This is an edited re-blog of a newsletter from the Scotland-China Association.
Were your ancestors out in China? If so, track them with China Families:
China Families is directed by Robert Bickers, Professor of History at the University of Bristol. The database platform allows you to search across 60,000 names of men and women who lived, worked or died in China, between the 1850s and 1940s. The information is drawn from ten different sources, and you can search each one of these individually, but you can also search across all of them. There are many Chinese names here, as well as the names of foreign residents.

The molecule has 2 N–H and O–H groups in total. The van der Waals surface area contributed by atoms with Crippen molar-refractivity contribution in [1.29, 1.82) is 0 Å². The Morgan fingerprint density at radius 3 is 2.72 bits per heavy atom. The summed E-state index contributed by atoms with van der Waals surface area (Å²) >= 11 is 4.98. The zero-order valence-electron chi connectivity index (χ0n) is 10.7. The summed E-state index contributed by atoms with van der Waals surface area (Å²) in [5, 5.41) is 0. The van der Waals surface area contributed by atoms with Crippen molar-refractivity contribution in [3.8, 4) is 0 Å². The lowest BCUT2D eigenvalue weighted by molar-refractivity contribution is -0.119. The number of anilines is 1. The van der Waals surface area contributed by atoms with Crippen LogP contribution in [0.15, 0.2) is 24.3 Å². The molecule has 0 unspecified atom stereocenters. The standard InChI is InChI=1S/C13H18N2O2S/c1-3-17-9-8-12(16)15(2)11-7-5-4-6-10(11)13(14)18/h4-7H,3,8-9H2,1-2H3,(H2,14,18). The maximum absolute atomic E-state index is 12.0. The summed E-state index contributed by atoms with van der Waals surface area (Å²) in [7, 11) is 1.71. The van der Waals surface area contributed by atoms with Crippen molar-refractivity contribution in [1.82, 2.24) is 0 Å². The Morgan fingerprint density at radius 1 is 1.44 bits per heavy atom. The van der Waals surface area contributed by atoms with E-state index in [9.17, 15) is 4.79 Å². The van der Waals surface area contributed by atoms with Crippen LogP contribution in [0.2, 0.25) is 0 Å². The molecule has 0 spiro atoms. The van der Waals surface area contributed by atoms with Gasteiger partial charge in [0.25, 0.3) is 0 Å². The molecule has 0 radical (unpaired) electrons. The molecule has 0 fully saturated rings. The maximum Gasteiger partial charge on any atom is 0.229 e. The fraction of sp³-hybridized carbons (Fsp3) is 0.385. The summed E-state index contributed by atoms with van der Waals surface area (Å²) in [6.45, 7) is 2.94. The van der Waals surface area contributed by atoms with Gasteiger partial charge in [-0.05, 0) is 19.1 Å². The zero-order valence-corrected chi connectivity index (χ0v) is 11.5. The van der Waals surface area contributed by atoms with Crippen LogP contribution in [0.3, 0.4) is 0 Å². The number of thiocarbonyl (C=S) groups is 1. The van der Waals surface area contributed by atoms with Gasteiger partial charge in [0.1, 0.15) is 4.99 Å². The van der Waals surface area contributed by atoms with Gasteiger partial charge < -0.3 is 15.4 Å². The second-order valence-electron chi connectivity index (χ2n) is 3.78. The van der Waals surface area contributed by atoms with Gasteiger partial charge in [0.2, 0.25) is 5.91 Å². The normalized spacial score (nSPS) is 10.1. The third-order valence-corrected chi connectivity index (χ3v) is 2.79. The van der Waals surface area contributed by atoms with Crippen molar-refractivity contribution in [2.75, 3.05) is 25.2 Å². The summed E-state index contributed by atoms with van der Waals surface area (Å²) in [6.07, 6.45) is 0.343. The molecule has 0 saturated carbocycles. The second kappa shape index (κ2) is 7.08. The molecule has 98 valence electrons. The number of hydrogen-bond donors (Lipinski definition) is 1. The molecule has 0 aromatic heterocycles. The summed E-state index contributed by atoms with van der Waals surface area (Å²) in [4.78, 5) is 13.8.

In the century before 1950, tens of thousands of foreign nationals lived and worked in China. They could be found in large communities in major coastal cities like Shanghai or Tianjin, as well as in tiny countryside missionary compounds, or isolated Customs stations deep in China’s interior. Often thought to be exotic and obscure, these communities created newspapers, and directories, and their lives and activities were widely recorded. But finding out about ancestors who spent time in China can be difficult, for the records are scattered, and even old cemeteries were destroyed in the 1960s. Therefore, China Families helps uncover a hidden past.
Its companion site Historial Photographs of China makes available over 20,000 photographs of the period, many of them supplied by China families.